Planktonic sarcodines, suspended in the water column, are conveniently grouped into three categories based on functional morphology: (1) gymnamoebae and their relatives, which lack major living or nonliving compartmentalizing barriers, (2) foraminifera, and testate amoebae enclosed by a test or shell with one or more major openings, but lacking extensive cytoplasmic compartmentalizing barriers, and (3) radiolaria, which exhibit distinct compartmentalization of the cytoplasm into functional zones. Differences in feeding strategies and trophic activity of members in the three groups reflect in part these differences in functional morphology. Members of all three groups form symbiotic associations with Monera and protists, including algae, thus partially offsetting interspecific trophic competition among species occupying the same water mass. Physiological and morphological adaptations supporting a symbiotic association are presented. C-14-labeling studies of endosymbiotic radiolarian species show a substantial contribution of carbon to the host. Rates of calcification (planktonic foraminfera) and silica deposition (radiolaria) are reported, based on morphometric analyses and isotopic labeling studies. Major distributional patterns in space and time for each of the three groups, and some ecological principles explaining these regularities, are presented as related to population growth dynamics, niche differentiation, water-mass properties, and the role of symbionts in supporting highly diverse communities of species within the same locale in the water column.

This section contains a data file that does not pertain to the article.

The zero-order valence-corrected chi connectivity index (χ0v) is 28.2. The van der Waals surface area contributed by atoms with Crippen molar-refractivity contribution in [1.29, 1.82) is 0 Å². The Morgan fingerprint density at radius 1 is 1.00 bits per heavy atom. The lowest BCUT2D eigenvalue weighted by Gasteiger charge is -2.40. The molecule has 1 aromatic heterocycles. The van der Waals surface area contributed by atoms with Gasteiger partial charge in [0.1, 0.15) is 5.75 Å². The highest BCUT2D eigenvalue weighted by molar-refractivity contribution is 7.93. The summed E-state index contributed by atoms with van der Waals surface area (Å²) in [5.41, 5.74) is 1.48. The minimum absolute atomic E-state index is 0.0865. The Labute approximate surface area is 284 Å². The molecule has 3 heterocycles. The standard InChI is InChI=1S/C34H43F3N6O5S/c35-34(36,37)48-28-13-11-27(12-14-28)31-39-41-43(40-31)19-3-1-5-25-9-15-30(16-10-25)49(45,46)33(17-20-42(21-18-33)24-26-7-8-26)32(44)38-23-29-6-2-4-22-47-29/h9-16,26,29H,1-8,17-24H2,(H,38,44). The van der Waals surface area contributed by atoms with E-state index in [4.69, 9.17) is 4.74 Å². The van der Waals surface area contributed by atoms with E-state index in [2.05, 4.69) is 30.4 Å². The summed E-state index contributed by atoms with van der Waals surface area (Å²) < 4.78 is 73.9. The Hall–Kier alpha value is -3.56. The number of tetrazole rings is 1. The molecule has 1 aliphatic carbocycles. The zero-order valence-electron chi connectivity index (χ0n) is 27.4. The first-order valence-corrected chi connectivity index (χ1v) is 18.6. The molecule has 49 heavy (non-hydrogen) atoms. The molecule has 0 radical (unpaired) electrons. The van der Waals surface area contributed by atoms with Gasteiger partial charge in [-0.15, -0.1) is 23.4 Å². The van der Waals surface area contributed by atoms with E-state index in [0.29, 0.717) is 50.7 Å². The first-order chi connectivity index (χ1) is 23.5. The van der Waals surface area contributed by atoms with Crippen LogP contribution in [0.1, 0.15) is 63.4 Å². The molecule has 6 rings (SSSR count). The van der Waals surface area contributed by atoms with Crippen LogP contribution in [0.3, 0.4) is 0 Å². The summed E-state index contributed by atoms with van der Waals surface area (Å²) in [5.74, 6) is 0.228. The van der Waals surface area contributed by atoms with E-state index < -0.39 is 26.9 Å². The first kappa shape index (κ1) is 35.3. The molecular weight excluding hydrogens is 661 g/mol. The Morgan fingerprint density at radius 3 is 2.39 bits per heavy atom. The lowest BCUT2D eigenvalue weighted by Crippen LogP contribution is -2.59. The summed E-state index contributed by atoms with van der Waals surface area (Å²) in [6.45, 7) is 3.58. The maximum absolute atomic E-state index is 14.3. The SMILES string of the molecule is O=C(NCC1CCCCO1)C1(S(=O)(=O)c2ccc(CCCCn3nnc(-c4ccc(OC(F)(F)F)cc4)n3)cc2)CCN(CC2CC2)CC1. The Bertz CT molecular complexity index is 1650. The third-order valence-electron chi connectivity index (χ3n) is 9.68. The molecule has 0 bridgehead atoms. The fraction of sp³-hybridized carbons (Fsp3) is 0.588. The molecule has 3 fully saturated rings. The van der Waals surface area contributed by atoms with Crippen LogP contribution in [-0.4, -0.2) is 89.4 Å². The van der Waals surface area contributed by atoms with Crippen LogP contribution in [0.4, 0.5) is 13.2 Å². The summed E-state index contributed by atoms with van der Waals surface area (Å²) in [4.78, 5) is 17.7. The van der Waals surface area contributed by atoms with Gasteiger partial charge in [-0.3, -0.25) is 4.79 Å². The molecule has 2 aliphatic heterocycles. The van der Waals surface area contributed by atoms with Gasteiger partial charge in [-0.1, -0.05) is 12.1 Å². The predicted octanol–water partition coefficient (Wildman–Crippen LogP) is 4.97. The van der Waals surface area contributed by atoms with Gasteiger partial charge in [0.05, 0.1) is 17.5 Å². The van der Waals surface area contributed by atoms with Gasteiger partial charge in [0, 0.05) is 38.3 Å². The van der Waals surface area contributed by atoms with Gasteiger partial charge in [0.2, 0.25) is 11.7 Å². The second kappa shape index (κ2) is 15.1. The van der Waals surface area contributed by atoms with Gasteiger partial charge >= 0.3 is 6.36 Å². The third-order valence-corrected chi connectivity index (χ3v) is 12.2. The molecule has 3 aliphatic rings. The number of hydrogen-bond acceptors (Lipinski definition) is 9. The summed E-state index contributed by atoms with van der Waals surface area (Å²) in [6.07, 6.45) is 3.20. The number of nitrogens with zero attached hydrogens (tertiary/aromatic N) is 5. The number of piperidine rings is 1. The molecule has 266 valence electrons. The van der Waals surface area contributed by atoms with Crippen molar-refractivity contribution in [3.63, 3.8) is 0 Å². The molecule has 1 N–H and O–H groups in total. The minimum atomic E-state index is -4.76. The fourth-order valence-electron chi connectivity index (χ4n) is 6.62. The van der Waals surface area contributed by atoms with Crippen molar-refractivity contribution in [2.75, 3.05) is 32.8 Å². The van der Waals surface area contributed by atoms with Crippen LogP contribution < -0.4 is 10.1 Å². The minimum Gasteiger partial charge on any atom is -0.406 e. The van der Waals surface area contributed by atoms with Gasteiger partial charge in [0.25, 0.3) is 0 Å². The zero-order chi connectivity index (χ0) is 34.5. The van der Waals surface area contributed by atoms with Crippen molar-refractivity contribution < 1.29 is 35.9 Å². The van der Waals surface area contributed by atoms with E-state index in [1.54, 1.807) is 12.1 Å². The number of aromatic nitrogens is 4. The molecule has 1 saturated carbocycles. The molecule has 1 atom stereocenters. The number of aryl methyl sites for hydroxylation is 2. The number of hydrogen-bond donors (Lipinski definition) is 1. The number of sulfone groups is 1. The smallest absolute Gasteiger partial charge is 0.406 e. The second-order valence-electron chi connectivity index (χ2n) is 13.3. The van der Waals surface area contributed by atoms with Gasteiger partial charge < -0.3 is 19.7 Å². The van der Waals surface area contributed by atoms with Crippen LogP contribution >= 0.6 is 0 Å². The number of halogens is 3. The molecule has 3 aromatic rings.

Va333Times Cited:13Cited References Count:118